Conference Agenda

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Session Overview
MS22-3: Continuum biomechanics of active biological systems
Friday, 22/Sept/2023:
1:30pm - 3:50pm

Session Chair: Martin Schanz
Session Chair: Tim Ricken
Location: Cupola Hall

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1:30pm - 1:50pm

Development and simulation of a detailed modelling human leg – application in in silico orthopedics

O. Avci, A. Ranjan, A. C. Yildiz

Fraunhofer IPA, Germany

There is a shortage of physics-based tools, available to orthopaedic surgeons, to quantify their everyday decision-making measures towards resolving their patients’ orthopaedic disorders. Such decisions rely purely on static medical imaging and surgical experience gathered over the years. As such, there is general consensus about the lack of understanding surrounding the consequences of performed surgical interventions on the resulting patients’ biomechanics. Such problems are prevalent across orthopaedics, esp. with implants, where the influence of implantation on individual biomechanics is unknown. Hence, at this juncture, the subject-specific interaction of the implant with the patient’s locomotor system cannot be determined. Our motivation is to overcome these issues using high-fidelity, physiologically realistic, in-silico analysis of the patient’s musculoskeletal disorder at a given biomechanical joint, thereby enabling implant testing for an individual patient or even performing large scale clinical trials for a cohort of virtual patients. In this regard, I will be present our current work on Fraunhofer IPA’s In-silico Human Modelling platform (ISHM), ranging from medical imaging to complex 3d biomechanical simulations of the musculoskeletal system simulations with very detailed physiologically human models.

The biomechanics of every single joint in the human body is extremely complex. Their physiological motions within the framework of stable joint mechanics are balanced by a complex system of pre-stretched muscles, tendons, ligaments and various other connective tissues and controlled by targeted muscle activation. Such a biomechanical joint system reacts very sensitively to changes in the properties of its components. Therefore, forced joint models commonly used in simulations cannot represent the real joint biomechanics as they end up generating unphysical coercive forces. As a result, we get inaccurate muscle forces and joint kinematics, far from absolute physiological reality. In the current study, I will present some physiological joint FE analyzes of the foot, knee, and hip without joint constraints. The muscle-driven forward analysis, together with the physiological musculoskeletal model, allows us to understand joint mechanics much better, especially when it comes to the biomechanical analysis of subjects with musculoskeletal disorders. Patient-specific model generation, the biomechanics of soft- and hard-tissues and accurate representation of joint biomechanics are of significant importance for realistic FEA. Such analysis would pave the way for in silico engineering of medical products in orthopaedics such as implants, prosthetics and orthoses. Improved functional fitting of the products will enhance their performance, which shall have a positive impact on the patient’s biomechanics and their overall quality of life.

1:50pm - 2:10pm

Exploring bone remodelling via a novel micromorphic approach

A. Titlbach1, A. Papastavrou1, A. McBride2, P. Steinmann2,3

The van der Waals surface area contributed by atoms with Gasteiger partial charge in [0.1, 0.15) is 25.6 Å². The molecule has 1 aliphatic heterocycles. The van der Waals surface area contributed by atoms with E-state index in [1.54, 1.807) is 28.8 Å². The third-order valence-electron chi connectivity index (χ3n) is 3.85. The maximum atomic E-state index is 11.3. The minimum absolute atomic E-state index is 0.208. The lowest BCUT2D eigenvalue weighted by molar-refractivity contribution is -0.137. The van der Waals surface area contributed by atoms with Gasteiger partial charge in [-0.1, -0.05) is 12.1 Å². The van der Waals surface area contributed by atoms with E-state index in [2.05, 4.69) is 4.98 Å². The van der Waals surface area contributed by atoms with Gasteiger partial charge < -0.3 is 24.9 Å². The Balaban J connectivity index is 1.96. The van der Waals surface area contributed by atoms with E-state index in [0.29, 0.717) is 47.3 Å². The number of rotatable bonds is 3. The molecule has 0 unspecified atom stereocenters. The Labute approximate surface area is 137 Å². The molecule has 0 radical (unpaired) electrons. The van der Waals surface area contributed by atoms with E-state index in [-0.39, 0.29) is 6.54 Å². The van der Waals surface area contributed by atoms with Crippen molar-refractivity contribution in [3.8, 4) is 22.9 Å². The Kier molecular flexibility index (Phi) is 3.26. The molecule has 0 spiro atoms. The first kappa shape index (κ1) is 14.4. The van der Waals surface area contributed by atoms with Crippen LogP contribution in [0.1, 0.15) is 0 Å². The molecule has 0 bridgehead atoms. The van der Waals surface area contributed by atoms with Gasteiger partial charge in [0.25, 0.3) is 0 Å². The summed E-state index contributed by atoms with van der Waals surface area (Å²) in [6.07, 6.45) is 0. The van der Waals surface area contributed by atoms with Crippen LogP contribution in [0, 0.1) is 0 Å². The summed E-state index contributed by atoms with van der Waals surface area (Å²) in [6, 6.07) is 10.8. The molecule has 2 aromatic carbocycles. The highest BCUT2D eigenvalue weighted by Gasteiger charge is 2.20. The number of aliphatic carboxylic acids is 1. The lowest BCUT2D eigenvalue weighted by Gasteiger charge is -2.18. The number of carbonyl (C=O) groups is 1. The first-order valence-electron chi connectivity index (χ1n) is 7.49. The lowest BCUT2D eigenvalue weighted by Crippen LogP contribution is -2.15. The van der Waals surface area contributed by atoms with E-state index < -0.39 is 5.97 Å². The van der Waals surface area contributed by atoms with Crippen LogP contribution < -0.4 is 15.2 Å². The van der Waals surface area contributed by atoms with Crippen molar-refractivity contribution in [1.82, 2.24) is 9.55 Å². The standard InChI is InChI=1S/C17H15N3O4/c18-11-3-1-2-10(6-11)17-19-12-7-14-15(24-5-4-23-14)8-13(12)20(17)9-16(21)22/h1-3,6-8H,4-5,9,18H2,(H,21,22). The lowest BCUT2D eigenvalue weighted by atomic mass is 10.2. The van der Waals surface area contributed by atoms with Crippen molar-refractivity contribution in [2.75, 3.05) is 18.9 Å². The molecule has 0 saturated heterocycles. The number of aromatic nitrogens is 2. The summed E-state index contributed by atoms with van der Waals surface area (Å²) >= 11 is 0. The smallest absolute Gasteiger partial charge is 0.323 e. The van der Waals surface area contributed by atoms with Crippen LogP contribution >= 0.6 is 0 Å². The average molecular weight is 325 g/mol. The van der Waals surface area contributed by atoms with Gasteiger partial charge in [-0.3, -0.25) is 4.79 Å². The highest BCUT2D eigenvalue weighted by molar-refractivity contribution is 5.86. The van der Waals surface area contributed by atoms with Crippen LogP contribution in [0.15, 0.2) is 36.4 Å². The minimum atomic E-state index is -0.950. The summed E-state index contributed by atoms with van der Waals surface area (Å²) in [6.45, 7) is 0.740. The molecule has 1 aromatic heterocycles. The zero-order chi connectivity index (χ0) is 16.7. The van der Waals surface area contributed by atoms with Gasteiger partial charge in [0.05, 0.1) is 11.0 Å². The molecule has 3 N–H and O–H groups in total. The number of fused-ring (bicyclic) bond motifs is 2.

1Nuremberg Institute of Technology, Germany; 2University of Glasgow, United Kingdom; 3Universität Erlangen-Nürnberg, Germany

Bone tissue possesses a remarkable capacity for adaptation to external loads, allowing it to modify its structure and density accordingly. Cancellous bone, the spongy network of trabeculae that constitutes the inner part of bones, undergoes microstructural changes in response to under- or overloading, which may result in the reinforcement or narrowing of its constituent trabeculae and alteration of the microstructural pattern. Due to the microstructure, size-dependent effects may play a role. Multi-scale approaches consider bone as continuum matter and resolve the trabecular structure directly at the subscale. This is, however, algorithmically cumbersome to implement and, above all, involves additional computational effort.

Here we present a micromorphic approach that accounts for both the heterogeneous substructure of the material, without resolving it explicitly, and the nonlocality of the bone remodelling process, which is physiologically motivated by spatially correlated mechanosensing and regulation. Our approach has the advantage of being able to dispense with laborious neighborhood sampling, as is the case with integral approaches, and higher continuity requirements, as is the case with higher gradient approaches. Our approach is implemented in the open source finite element environment deal.II.

Our methodology employs nominal bone density as a macroscopic quantity for the bone mass to volume ratio in the underlying trabecular microstructure. This approach allows us to account for the heterogeneous nature of bone while avoiding the need to resolve individual trabeculae. In this model, we use the theory of open-system thermodynamics, which assumes a mass source proportional to the change in nominal density over time. This mass source is equated with a mechanical stimulus, and the stored energy is compared to an attractor, which represents a biological stimulus that drives remodelling. In the local case, the stored energy is a local quantity that depends on macroscopic deformation. In our novel non-local approach, we extend this to include a micromorphic and a scale-bridging component, allowing us to incorporate non-locality with a characteristic length scale for the heterogeneous microstructure and a scale-bridging parameter that couples the micro and macro deformation. This approach enables us to account for the interaction between continuum points and to model how points in the material that are not directly loaded react to the loading of their neighbors.